School board members will listen to public input before voting on a proposal to close Dean Street Elementary School, officials said.
The Woodstock School District 200 Board of Education heard the first formal presentation from the Facilities Review Committee May 30.
The committee, made up of district employees, board members and residents, researched ways for the district to save money and utilize some of its extra classroom space.
Central to the committee’s final proposal is closing Dean, one of District 200’s oldest schools, which has an enrollment of about 300 students. This would go hand-in-hand with a plan to separate elementary schools into mono- or dual-language schools. Currently, most schools have both programs — some classes are taught entirely in English while others combine English and Spanish instruction.
If the plan is approved by board members, elementary schools would have either mono- or dual-language classes, but not both. Parents could continue to choose which program their children entered regardless of where they live.
Separating elementary schools by language program would allow teachers more opportunities to collaborate and give students a chance to have different classmates from year to year, the committee said. At small schools, students often spend first through fifth grades with the same group of children because they are divided between mono- and dual-language classes, which limits the number of sections available at each grade level.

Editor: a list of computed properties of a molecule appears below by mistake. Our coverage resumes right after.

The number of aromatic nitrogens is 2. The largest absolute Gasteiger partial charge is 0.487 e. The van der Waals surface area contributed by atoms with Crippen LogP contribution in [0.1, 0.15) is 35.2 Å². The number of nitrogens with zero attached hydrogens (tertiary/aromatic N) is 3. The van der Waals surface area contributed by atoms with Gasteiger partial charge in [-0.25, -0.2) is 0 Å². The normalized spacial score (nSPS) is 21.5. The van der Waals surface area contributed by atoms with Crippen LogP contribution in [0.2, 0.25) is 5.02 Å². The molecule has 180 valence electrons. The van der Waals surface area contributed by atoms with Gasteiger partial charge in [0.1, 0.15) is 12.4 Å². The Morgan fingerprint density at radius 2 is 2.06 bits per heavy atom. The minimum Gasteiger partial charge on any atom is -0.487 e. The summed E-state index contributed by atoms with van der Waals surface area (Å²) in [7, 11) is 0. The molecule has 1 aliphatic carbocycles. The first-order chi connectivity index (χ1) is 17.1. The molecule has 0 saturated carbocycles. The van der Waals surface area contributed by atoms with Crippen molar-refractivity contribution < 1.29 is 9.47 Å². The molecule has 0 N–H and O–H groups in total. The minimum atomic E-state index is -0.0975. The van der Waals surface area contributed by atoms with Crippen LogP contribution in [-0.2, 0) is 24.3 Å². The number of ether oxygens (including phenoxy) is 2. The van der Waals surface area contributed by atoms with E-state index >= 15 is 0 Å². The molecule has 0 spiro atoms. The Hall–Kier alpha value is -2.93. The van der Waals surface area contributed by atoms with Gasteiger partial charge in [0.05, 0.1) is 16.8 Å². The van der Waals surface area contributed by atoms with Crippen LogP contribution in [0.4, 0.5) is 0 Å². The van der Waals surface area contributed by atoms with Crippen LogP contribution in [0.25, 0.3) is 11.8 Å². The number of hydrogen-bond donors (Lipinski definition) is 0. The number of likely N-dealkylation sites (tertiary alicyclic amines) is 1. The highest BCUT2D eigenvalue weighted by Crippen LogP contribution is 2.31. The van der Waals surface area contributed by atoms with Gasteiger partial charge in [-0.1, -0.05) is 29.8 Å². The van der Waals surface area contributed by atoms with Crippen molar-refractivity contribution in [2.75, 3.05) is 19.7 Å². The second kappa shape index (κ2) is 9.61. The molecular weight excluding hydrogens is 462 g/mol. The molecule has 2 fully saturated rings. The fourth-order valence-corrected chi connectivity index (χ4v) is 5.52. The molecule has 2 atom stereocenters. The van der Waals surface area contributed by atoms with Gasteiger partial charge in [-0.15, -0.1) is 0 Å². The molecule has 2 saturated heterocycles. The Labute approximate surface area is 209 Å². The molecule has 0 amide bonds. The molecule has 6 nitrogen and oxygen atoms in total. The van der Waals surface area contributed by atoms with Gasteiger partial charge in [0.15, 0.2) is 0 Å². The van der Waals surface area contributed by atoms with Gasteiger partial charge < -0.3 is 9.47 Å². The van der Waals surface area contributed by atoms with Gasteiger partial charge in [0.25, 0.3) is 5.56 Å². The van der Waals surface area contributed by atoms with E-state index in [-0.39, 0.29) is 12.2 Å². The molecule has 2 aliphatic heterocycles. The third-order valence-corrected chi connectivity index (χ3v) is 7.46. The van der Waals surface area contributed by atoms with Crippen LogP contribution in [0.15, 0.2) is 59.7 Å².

“If you were to have multiple sections at a school — two, three, four sections of the same grade — you’d be able to mix those classrooms up from year to year,” said Olson Elementary School Principal Diana Frisbie, a member of the committee. “… You could more easily have teachers collaborating, have students collaborating, because they’re on that same path of instruction.”
The committee also suggested selling the district’s primary administrative building at 227 W. Judd St., ending its lease on an administrative annex across the street and renting available space in its high schools to colleges.
Selling the administrative building on Judd Street could bring in about $400,000, based on comparable properties in the area, according to district documents. The district spends about $67,000 annually to rent the annex. That lease expires in September.
Dean will need about $2 million in capital improvements over the next five years if kept open, according to district documents. The school at 600 Dean St. was built in 1921 and added onto in 1969, district documents state.
In total, if the school board were to close Dean, sell the administrative building and end its annex lease, District 200 could save about $729,000 annually, according to an estimate from the Facilities Review Committee. District 200 also could forgo long-term maintenance costs for Dean and collect money on the sale of its administrative building. Renting out classrooms to colleges could bring in additional money, although Superintendent Mike Moan told the board the district is not aware of any schools currently interested in leasing space.
Estimated cost savings from the 14 individual options considered by the committee ranged from no savings up to $3.8 million a year, district documents show.
Moan said district officials want input from parents and residents about the committee’s recommendations. He said a community engagement process is likely to begin in early fall, around the time school starts.
“The key part to the engagement is, these are big changes, and if we’re going to even discuss them, we want parents to have the opportunity to sit down, hear the full presentation, ask questions, interact with staff and then be able to speak to the board,” Moan said.